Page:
Apr 6, 2009
When Chrysler threatened bankruptcy in 1980, the modern age of concessions began. The UAW leadership blinked. They agreed to re-open the 1979 contract they had just signed. They told workers that taking concessions would save Chrysler – and save their jobs.
In fact, neither was true. Workers’ concessions – eleven lost yearly holidays, frozen wages, COLA reductions, and shop-floor speedup – although large to the workers, were a drop in the bucket to Chrysler. It made a miraculous recovery. Iacocca became the highest paid CEO of his day. Loans to the government were repaid early. But workers’ concessions remained lost, not recovered to this day!
And jobs were lost, first by the thousands, and then the tens of thousands.
The union leadership openly declared a new era of company-union “partnership” in order to “be competitive.” Eventually, the UAW’s Bob King termed this a “non-adversarial” relationship.
This non-adversarial, don’t-fight policy was sold time after time to the membership as a “save jobs” policy. It is still sold that way today. But the actual results are job losses in the hundreds of thousands! In 1979, just before Chrysler’s bankruptcy ploy, the UAW’s membership was 1,528,000, of which 720,000 were Big Three jobs. The most recent membership figures are 465,000, of which only 173,000 are Big Three jobs.
The UAW’s rollover at Chrysler was followed by “downsizing” at every big car company during the 1980s. Productivity rose dramatically as workloads on each worker doubled or tripled, mostly uncontested by the UAW. GM, Ford, and Chrysler parts plants were “spun off” in a long process of moving jobs to lower wage and still lower-wage factories.
Every auto worker knows that “partnership” has meant nothing but the continual bargaining away of what they once had. But how did the auto workers come to have something to bargain away? Those wages, benefits and conditions that the companies are set on taking back today were not handed over by friendly managements. Those gains had to be won in battle, in struggle with the corporations. Workers made gains when they understood that the bosses were not their partners, but their enemies – and acted accordingly.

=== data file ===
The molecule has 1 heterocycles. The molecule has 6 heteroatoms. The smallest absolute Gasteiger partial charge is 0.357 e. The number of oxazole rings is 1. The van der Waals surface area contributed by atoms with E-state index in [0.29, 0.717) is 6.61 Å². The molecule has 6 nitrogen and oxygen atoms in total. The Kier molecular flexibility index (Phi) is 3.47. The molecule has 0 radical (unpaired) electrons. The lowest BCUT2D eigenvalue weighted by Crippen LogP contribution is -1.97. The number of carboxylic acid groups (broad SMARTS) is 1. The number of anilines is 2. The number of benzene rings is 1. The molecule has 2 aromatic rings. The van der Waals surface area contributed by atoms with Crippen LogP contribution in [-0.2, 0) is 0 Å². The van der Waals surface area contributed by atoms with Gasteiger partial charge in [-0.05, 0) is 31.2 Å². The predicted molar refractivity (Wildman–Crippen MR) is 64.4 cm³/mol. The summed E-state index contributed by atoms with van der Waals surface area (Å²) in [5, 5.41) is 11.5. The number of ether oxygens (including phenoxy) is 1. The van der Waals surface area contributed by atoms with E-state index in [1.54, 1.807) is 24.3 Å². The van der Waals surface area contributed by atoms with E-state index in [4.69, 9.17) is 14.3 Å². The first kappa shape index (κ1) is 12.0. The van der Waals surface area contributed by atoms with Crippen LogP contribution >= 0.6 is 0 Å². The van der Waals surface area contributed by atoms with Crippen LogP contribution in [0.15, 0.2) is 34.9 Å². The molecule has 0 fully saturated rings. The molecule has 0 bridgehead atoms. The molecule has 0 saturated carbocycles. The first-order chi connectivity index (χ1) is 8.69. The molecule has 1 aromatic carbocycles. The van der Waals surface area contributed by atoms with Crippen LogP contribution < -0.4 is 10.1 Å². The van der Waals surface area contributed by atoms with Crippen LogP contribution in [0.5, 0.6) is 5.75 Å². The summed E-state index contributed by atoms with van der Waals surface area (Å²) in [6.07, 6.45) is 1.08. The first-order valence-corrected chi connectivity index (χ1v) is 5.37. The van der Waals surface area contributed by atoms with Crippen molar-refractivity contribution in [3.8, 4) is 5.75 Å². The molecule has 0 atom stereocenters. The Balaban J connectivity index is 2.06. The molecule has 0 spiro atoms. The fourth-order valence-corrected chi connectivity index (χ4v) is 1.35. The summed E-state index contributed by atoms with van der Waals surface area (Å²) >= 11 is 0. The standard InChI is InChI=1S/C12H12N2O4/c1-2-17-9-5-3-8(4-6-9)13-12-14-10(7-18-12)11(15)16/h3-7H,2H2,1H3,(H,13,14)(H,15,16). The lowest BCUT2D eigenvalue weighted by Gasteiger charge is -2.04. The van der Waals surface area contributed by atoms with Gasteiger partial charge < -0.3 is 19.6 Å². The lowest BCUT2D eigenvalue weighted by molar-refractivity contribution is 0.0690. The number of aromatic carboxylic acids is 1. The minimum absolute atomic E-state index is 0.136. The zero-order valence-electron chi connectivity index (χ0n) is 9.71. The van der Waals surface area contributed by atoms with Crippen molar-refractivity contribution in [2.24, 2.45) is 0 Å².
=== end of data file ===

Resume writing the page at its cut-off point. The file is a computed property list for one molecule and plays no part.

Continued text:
What did the workers think, those in 1937 who sat down in GM’s Chevrolet plants and held them for 44 days, against police assaults, and facing the National Guard? They certainly did not consider GM to be their partner!
What about the tens of thousands of workers who took inspiration from the GM sit-down, and launched sit-downs of their own, thousands of strikes and sit-downs across the industrial Midwest? Were they deluded into thinking their bosses were their partners?
No, those workers were not deluded. They understood the roots of their exploitation and poverty. They acted accordingly. They gathered their strength in numbers and forced their enemies to raise their pay, improve their conditions, accept their unions and respect their human dignity. All that was won in bitter struggle.
Most UAW workers no longer remember what it was like to strike for 60, 90, 111 days – two and three months on the picket lines, two and three months without paychecks. But such determined struggles were the way that gains were won from the workers’ enemies – the same gains that today are being given away, given away to the enemies who the UAW now calls “partners.”
After World War II, GM workers struck for 113 days to win a 17.8% wage increase, simply to catch up to the wartime rise in prices.
Wanting to avoid a repeat of that struggle, the companies proposed to give COLA and an automatic 3% per year raise in the next contract.
In 1950, Chrysler workers struck for 104 days to establish autoworkers’ rights to pensions and to hospital and surgical insurance 50% paid by the company.
In 1961, amid a rash of local strikes at GM plants and after a 17-day strike at Ford, workers won fully paid medical insurance for active workers, and 50% paid for retirees.
In l964, the Big 3 agreed to fully pay medical insurance for retirees and provide prescription drug coverage for active workers.
In 1970, GM workers struck for 67 days to gain 30-and-out retirement.
Important struggles by workers always bring a new force to bear on society. New social and political arrangements have to be made to accommodate workers’ demands. And as one important part of the workforce raises itself up, other workers benefit from the new standards.
But the cycle also works in reverse.
Surely, twenty-nine years of decline should be clear enough proof that “partnership” is an utter failure. The working class and the employing class have nothing at all in common.
If workers hope to stop the downhill slide and begin to improve their conditions once again, they will need to recover the methods their grandparents and great-grandparents knew: the methods of class struggle.
Auto workers are still in a position to stand up and lead the way for others.